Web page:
3. The system is broken and corrupt.  I don't think it's too strong of a word to use the word CORRPUT.  I don't understand why this is not stated more clearly.  Their is a clear revolving door between lobbyists, agribusiness and lawmakers (see Monsanto, which is not mentioned much, but absolutely a big player in this whole food problem).  And there really is no clear public good that I can discern.  Let's just call it what it is.  The big companies have won, and we, the taxpayers, are meant to live with it.  This is another huge reason for my Libertarian view.  I can live with my own choices, but feel RAPED when the governement spends my tax money to benefit these greedy corporations.
  4. Personal Choice and Education.  I understand that not everyone can CHOOSE to buy real food...but for those of us who can, I believe that its our duty to opt out of the entire Corn-driven food system.  This means buying local, unprocessed, organic food whenever possible.  Knowing that the system is unlikely to fix itself, we need to create enough of a competing marketplace so the "good guys" can start influencing the policy.  I'm not perfect. Every now and then, I have a Coke, or fast food, but I probably spend over 95% of my food budget on the good stuff.  Imagine if we, the numerical minority, but economic majority, made a concerted effort to stand up a thriving organic/natural food lobby.  I can't recall a past precedent at the moment, but I like to think that its possible.
  5. Hail Mary...Help me please, Obama, you are our only hope.   My only hope is that Obama understands this problem and makes a stand by vetoing (or seriously improving the Farm Bill) when if comes up again in 2013.   The fact that his wife, Michelle, is focused on solving obesity in America must mean that he too sees the connection between our health and this unhelathy food system.   He seems like a man of honor and intellectual integrity.  I hope that I'm not wrong.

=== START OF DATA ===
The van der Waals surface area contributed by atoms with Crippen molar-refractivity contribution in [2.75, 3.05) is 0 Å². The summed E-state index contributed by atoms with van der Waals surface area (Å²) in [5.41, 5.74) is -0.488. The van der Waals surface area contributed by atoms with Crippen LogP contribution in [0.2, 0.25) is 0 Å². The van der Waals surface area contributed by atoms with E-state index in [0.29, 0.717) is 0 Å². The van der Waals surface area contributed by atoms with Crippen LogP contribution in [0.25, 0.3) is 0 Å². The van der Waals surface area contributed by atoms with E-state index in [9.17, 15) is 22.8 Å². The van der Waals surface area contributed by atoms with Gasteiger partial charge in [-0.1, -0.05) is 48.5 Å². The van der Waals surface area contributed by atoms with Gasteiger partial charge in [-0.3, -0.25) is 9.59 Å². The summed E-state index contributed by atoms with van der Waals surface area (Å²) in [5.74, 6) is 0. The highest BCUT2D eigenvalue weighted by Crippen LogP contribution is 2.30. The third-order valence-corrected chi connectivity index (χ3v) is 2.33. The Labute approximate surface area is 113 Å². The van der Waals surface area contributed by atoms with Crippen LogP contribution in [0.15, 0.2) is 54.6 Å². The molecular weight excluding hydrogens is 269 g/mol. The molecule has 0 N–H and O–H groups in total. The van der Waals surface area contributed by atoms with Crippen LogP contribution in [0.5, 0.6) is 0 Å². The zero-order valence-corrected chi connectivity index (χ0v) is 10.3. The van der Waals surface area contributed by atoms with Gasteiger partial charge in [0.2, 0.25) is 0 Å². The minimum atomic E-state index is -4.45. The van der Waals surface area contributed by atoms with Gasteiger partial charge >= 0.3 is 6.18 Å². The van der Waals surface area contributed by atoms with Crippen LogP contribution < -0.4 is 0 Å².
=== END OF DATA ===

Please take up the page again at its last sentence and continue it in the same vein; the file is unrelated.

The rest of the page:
p.s.  If you didn't know it, the Farm Bill represents $300B every 5 years in subsidies.

Oh yeah, for any of you in the press/media who is willing to stand for the TRUTH (if any of you actually still exist), here are a few ideas on how to educate the masses:
  1. Follow the money.  Trace a $1 of a Farm Bill subsidy and tell us where it goes, and where the profit ends up.  There should be some really informative infographic that someone can give.
  2. Follow the lobbyists.  Trace the lawmakers and USDA  appointees, their votes related to food-related issues and where they came from in relation to who actually benefits from the laws/regulations.  This probalby isn't so easy to do at a large scale, but my bet is that there are extermely easy to find examples of extreme conflict of interests.  POST THEM BELOW IF YOU KNOW OF ANY!  Maybe this blog can be the start of a public record.
  3. Follow the FAT.   I'd really be curious what % of the worst foods (that lead to obesity) are caused by these highly-subsidized foods.  e.g.  Coke -> High Fructose Corn Syrup, Chicken McNuggets -> Chicken -> Corn Feed).  

Maybe having lots of CHEAP food is KILLING US???  Show it to us with some real, courageous reporting.

1 comment:

  1. For those who want to learn more about this topic (and to get info form an unbiased source), follow

    http://sustainableagriculture.net/publications/grassrootsguide/competitive-markets-commodity-program-reform/payment-limitations/

    ReplyDelete